The thumping of eager feet interrupted, but the irritation turned to excitement as two others, not of the girl, swung thru the door and skidded into the room. Laughter proceeded to decorate the air as a tree is decked in garland. The youth took great pleasure in joining hands with her two friends and in bounding out the door, through the hall, around the corner, and into the entrance area. The elder gained lingering satisfaction by gathering her materials; straightening the consistent classroom; and listening to the echoes of children. Soon, the elder too was in the entrance area, the habitual gathering place after service.

“My weekend was fine, thank you. How did yours go? – Did you finish your pies? – Yes, I did hear Pastor talk about throwing Austin out of the boat. – Well, see, you have to understand that he would only drown in theory, and, well, we never go to that part anyway. What are you planning on doing this week?”

“Faster!”

Barefoot, hair down, voice unchecked, the youth molded her hands into her sister’s.

“Go!”

A count-off was not necessary.

Both began spinning, spiraling in a circle that could not decide its diameter. Breathless laughter, exhausted grins, aching feet, a collapse came and upon the floor lay a puddle of quivering sister, shaking with the tsunami of exultation from their simple act.

The elder smiled.

Off again, they were, the little girl was. The kitchen ladies with the extra snacks after the Bible study knew their hunger; the men, obstacles on what seemed a racetrack in the fellowship hall, knew their energy. In the playroom lay scattered about toys that knew her hands (and feet, and mouth, and various other parts). The corners cleaned a spot free of dust; the doors worried over their seemingly fragile knobs. The floor could spot her feet when barely the heel was peeking out of the shoe.

The elder re-tied her tennis.

Classrooms, cluttered but functional, fretted over what odds and ends would be lost to her today. The altar cast a wary eye whenever she traipsed by. The piano treated her to sweet stolen notes; the pews pretended to aid in hide-and-seek, but were better when protection was intended. Even the storage room was her abode when she did not wish to be befriended.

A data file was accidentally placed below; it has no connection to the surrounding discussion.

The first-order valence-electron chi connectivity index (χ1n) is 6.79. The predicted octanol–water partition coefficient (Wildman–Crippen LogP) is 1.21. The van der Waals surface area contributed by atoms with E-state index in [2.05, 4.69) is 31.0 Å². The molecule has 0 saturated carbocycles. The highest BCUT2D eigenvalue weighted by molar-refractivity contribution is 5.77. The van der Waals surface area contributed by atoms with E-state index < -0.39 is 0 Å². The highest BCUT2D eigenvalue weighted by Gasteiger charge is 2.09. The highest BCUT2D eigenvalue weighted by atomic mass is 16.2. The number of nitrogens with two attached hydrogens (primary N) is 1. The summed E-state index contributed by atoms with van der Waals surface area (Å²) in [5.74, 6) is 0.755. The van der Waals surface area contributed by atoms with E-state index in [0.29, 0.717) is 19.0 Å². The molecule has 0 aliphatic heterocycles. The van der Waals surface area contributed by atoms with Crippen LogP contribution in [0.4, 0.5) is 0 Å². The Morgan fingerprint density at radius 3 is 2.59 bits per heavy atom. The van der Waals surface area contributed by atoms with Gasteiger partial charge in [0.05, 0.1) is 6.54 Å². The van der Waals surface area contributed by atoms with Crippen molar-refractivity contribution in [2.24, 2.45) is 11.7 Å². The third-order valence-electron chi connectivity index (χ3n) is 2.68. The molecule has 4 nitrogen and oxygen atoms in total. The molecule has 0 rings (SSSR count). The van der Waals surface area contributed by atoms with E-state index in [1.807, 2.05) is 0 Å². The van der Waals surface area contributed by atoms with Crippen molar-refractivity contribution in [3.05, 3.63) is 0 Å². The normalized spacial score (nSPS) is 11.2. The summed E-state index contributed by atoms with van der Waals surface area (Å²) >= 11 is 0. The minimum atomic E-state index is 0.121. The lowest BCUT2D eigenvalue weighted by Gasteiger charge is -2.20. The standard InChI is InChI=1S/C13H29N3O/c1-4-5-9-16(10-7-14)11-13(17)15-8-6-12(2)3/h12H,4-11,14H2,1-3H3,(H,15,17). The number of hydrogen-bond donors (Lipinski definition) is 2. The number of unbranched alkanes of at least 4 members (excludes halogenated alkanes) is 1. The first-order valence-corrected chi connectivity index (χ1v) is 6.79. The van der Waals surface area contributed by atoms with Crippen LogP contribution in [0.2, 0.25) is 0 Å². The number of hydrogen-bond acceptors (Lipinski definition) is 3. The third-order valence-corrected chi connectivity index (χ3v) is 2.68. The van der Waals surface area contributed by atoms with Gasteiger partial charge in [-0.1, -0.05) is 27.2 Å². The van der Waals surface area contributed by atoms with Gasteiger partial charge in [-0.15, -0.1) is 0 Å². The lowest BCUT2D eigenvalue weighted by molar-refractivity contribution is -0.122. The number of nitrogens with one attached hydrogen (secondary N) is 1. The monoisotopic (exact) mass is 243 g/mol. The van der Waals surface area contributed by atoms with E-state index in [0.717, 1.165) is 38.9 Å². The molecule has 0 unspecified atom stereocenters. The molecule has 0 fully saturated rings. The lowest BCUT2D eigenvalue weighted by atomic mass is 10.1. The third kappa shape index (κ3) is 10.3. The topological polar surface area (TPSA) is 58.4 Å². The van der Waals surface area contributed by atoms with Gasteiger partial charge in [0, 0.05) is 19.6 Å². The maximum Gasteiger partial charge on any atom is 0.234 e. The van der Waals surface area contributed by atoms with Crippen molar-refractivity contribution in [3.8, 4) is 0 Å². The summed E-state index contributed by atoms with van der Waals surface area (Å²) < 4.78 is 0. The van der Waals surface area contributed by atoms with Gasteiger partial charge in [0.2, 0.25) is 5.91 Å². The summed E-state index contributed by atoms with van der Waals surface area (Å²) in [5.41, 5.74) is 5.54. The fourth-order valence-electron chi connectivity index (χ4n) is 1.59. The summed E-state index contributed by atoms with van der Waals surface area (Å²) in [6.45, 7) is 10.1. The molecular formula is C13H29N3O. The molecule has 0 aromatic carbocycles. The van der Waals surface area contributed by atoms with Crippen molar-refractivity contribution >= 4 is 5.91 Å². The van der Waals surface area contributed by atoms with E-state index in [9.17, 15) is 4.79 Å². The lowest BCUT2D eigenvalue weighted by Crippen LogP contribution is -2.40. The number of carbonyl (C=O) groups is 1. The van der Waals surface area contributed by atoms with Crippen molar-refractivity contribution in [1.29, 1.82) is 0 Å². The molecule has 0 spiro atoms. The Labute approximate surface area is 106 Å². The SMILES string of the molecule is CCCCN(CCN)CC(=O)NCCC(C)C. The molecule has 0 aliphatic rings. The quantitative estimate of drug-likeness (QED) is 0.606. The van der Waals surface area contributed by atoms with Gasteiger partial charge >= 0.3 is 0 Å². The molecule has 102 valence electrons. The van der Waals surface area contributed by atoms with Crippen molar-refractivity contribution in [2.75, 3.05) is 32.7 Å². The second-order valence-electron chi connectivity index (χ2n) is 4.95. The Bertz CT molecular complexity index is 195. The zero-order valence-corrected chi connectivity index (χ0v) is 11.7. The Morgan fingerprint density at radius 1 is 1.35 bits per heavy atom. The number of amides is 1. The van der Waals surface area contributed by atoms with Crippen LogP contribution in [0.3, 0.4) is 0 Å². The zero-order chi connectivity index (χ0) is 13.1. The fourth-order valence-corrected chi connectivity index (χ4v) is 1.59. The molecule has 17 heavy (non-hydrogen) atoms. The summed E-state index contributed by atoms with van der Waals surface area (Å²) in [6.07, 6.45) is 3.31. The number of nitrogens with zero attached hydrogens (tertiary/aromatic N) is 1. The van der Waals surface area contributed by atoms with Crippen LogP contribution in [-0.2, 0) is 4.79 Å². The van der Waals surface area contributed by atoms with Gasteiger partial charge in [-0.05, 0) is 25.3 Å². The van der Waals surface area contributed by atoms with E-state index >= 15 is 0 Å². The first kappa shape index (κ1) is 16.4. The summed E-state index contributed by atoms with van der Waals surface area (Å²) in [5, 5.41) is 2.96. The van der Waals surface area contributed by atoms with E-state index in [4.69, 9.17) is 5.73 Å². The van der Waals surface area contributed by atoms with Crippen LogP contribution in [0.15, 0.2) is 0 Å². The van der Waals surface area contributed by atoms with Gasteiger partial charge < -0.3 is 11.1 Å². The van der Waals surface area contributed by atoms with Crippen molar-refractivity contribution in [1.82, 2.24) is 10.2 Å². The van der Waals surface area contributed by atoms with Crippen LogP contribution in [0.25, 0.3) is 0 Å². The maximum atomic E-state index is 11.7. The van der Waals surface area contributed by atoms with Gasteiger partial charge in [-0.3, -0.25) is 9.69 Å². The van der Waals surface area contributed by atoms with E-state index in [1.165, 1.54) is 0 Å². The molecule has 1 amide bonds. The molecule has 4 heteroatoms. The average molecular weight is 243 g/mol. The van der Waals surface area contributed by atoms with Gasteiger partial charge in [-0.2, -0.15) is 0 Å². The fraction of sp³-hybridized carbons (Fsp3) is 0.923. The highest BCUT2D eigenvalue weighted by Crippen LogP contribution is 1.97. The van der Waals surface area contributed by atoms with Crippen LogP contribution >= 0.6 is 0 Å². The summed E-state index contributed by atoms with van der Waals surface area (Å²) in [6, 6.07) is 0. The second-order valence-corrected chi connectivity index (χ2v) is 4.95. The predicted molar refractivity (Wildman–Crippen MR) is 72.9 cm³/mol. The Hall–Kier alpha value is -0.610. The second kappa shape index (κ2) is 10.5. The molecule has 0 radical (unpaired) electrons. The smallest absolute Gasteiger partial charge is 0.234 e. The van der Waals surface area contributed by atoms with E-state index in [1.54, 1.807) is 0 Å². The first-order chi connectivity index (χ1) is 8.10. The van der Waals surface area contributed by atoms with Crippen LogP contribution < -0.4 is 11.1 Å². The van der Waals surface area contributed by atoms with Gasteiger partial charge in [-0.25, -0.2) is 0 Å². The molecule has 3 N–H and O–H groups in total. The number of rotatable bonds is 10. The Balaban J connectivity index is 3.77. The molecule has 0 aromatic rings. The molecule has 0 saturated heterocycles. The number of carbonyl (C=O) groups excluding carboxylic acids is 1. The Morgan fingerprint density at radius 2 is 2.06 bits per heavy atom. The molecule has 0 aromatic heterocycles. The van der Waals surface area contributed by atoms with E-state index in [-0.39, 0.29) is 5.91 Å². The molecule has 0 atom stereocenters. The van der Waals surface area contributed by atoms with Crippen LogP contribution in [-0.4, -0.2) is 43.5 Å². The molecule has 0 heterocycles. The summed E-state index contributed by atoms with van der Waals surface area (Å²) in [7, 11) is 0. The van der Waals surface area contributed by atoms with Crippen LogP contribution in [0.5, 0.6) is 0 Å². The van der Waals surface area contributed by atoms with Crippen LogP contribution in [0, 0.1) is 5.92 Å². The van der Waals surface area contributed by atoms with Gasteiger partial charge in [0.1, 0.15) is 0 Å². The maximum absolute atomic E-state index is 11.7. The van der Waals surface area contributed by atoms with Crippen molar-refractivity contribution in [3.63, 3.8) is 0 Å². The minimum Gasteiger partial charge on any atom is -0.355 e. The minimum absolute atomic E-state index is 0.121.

The elder organized her papers.

Off to the side, in the coat room, both ventured to journey. Twirling her younger cousin around, singing her nursery rhymes, seeing none in the room when many were there, she knew and she loved that once more not a whit did she care. Back in the entrance area, back to the time, back to the apparition and truth combined, one gazed at herself to see what she had thought would last for eternity.

Now how amazing this little girl could still exist! This particle of the past, this hope to be fulfilled, she still stood, though the juxtaposition of her revealed that the elder had failed to preserve in perfect perfection. Longing to sustain the already jaded memory overwhelmed her, and the little one began to morph. Upon her frolicsome grin came a depressing pity, and gloves proclaiming delicate and untouchable clothed her hands. The vigorous youth was transferred to a glass cage consisting of futile pinning.

Quite suddenly, when one realises that such a wish is already dead when bombarded with time, the abstract noun and human construct that haunts our actions, the glass cage turns to face outward, and its sides become razor-sharp. The diamond yearns to cut, the rose to prick. Insensible hatred blossoms with its poisonous petals.

Tide after tide of the distinct emotions pounced upon the elder. Like a projector flicking unreasonably fast through a presentation, the youth’s image and self followed the elder’s mind. Love, pity, hate, over and over again afflicted her.

Then, for just a moment, the youth broke free and became . . . someone, someone she couldn’t control, someone she did not recognize but knew intimately. Before even one more change could occur, the youth took stole three steps forward into the other.

Silence.

The generator hums; the building shifts; life goes on.

Standing in the middle of the room, clutching her papers and fingering raw emotions, the girl lets her eyes rest where the youth once stood. Slowly, at its own pace, a smile, content, creeps upon her face. A large breath in is undertaken. A last look around is given. A key is put back on its hook. A car starts; four wheels roll; the place is left, but it no longer matters.

Now she knows where she always resides.

Advertisements

One thought on “ONCE

Leave a Reply

Fill in your details below or click an icon to log in:

WordPress.com Logo

You are commenting using your WordPress.com account. Log Out / Change )

Twitter picture

You are commenting using your Twitter account. Log Out / Change )

Facebook photo

You are commenting using your Facebook account. Log Out / Change )

Google+ photo

You are commenting using your Google+ account. Log Out / Change )

Connecting to %s